A Deadly Boost of Energy

Monster Energy Drinks blamed for 5 deaths in the last 3 years. FDA struggles to find link.

deaths related to energy drinks

In a society where sleep is rarely top priority and daily stressors steal your last fleeting ounce of energy, it is no wonder so many people are eager to swallow energy in a can. Yet, the top consumers of energy drinks are not overworked adults, but instead are teenagers pining after a rush that can be slugged legally from a “very cool” 24-ounce can.

Energy drinks are classified as supplements, which means they are not under federal regulations when it comes to labeling or disclosing the exact content within. And, much like those pills promising a slimmer waistline or fewer hangovers, they can get a way with an ingredient label that merely reads “proprietary blend.” That could be anything – guarana, ginseng, taurine, caffeine, etc. – in any quantity.

The attorney for the city of San Francisco  is looking deep into the claims substantiated by Monster Energy Drinks, seeking to find false claims and marketing targeting teenagers and young adults for whom these beverages may not be suitable. The New York State attorney general is looking into several producers of energy drinks to determine what can be done to stop further injury and death from these legal, yet unregulated substances.

The FDA is struggling to find a direct link between the deaths and Monster Energy drinks. Although this drink on its own may not be exclusively to blame for the deaths of these individuals, there is a small connection. Many experts believe mixing these drinks with similar caffeinated beverages or even alcohol can cause damaging effects. The CDC reported last year that the number of emergency room cases linked to energy beverages has risen tenfold since 2005 and 44 percent of those cases were attributed to mixing energy drinks with other substances.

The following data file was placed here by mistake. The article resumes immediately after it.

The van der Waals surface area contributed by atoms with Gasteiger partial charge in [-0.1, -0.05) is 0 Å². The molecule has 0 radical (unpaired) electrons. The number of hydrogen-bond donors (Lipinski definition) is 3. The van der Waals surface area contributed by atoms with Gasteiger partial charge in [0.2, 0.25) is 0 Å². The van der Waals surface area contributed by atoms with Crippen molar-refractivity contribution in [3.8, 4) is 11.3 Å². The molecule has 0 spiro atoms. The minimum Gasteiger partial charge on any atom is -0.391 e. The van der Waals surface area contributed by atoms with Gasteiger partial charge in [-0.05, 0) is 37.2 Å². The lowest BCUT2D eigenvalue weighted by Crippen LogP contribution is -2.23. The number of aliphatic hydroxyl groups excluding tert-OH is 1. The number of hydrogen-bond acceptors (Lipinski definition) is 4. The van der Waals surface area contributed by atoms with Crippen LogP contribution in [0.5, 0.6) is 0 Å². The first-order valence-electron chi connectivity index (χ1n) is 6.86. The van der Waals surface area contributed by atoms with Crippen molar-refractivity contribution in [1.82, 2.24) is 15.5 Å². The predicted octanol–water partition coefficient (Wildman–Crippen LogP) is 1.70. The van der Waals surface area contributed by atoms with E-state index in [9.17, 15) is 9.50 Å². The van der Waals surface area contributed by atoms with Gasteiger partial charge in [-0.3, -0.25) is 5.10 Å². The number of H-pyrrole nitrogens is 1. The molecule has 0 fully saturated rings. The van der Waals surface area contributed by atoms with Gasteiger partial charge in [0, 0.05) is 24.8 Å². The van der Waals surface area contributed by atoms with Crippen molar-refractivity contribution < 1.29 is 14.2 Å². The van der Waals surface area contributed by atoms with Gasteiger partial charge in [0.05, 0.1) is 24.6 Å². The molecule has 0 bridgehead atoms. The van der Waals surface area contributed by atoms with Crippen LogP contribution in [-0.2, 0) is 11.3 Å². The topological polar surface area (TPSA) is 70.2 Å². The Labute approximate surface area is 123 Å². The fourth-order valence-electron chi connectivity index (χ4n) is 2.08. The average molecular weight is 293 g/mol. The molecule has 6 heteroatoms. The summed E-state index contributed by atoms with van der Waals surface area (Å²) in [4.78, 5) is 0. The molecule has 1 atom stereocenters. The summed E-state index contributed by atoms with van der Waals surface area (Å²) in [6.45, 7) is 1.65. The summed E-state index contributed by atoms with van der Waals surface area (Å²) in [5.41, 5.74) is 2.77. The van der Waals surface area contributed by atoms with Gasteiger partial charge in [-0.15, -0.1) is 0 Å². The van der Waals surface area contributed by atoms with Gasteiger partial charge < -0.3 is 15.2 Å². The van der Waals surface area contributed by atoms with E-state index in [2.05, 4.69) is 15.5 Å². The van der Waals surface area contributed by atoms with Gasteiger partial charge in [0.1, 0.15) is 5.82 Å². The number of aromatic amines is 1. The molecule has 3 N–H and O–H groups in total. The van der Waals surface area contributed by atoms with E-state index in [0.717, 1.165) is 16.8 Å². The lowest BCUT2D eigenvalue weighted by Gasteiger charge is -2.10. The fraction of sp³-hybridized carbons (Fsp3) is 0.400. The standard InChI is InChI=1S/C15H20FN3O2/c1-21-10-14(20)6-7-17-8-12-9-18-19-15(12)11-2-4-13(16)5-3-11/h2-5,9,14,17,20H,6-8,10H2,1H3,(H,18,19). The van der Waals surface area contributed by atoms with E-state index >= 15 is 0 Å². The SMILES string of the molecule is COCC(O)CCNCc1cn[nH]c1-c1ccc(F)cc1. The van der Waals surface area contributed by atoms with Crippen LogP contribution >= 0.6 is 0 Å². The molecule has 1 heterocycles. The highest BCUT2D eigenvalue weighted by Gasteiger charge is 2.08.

The FDA recognizes that 71 milligrams of caffeine per 12-ounce beverage is safe for the average person, however this only applies to food and drugs, not supplements. Experts recommend exercising caution when it comes to energy drinks and caffeinated beverages in general. If you have health issues or are sensitive to caffeine, energy drinks are not a good idea. One report published in the New York Times found that most energy beverages have 20 percent more caffeine in them than claimed on the label and that doesn’t include the other substances that can make your heart race.

The healthiest solution is to find natural ways to boost energy, such as exercising regularly or sipping green tea (in moderation.) And, parents be sure to discuss the dangers of energy drinks with your kids. Large quantities of caffeine may be harmful to young children and teens.

Learn more from the experts: Caffeine and Energy Drinks: How Much is too Much?

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